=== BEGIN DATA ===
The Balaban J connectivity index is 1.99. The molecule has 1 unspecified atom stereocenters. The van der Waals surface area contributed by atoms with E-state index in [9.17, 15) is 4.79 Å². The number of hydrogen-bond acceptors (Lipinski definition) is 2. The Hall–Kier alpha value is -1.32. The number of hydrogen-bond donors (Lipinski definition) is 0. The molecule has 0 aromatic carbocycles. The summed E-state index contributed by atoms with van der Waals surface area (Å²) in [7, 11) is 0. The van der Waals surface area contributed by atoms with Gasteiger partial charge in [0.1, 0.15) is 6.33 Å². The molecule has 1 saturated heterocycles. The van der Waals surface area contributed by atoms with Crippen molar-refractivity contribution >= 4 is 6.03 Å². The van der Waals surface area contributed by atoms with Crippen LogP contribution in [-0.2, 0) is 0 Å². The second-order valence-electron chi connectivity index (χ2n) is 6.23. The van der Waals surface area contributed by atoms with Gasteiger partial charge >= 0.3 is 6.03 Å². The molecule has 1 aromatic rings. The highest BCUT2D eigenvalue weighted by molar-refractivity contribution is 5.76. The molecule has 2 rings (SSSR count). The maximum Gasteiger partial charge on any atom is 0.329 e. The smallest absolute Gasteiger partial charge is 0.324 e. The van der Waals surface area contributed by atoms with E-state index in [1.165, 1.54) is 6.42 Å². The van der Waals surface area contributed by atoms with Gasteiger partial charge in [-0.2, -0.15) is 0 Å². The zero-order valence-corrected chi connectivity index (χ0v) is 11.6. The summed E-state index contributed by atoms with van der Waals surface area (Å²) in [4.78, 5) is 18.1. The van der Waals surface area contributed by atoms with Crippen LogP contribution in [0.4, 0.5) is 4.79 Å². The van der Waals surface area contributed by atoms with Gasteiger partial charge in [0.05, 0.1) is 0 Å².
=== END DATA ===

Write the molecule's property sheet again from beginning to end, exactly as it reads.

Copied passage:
The Balaban J connectivity index is 1.99. The molecule has 1 unspecified atom stereocenters. The van der Waals surface area contributed by atoms with E-state index in [9.17, 15) is 4.79 Å². The number of hydrogen-bond acceptors (Lipinski definition) is 2. The Hall–Kier alpha value is -1.32. The number of hydrogen-bond donors (Lipinski definition) is 0. The molecule has 0 aromatic carbocycles. The summed E-state index contributed by atoms with van der Waals surface area (Å²) in [7, 11) is 0. The van der Waals surface area contributed by atoms with Gasteiger partial charge in [0.1, 0.15) is 6.33 Å². The molecule has 1 saturated heterocycles. The van der Waals surface area contributed by atoms with Crippen molar-refractivity contribution >= 4 is 6.03 Å². The van der Waals surface area contributed by atoms with Crippen LogP contribution in [-0.2, 0) is 0 Å². The second-order valence-electron chi connectivity index (χ2n) is 6.23. The van der Waals surface area contributed by atoms with Gasteiger partial charge >= 0.3 is 6.03 Å². The molecule has 1 aromatic rings. The highest BCUT2D eigenvalue weighted by molar-refractivity contribution is 5.76. The molecule has 2 rings (SSSR count). The maximum Gasteiger partial charge on any atom is 0.329 e. The smallest absolute Gasteiger partial charge is 0.324 e. The van der Waals surface area contributed by atoms with E-state index in [1.165, 1.54) is 6.42 Å². The van der Waals surface area contributed by atoms with Gasteiger partial charge in [-0.2, -0.15) is 0 Å². The zero-order valence-corrected chi connectivity index (χ0v) is 11.6. The summed E-state index contributed by atoms with van der Waals surface area (Å²) in [4.78, 5) is 18.1. The van der Waals surface area contributed by atoms with Crippen LogP contribution in [0.4, 0.5) is 4.79 Å². The van der Waals surface area contributed by atoms with Gasteiger partial charge in [0.05, 0.1) is 0 Å².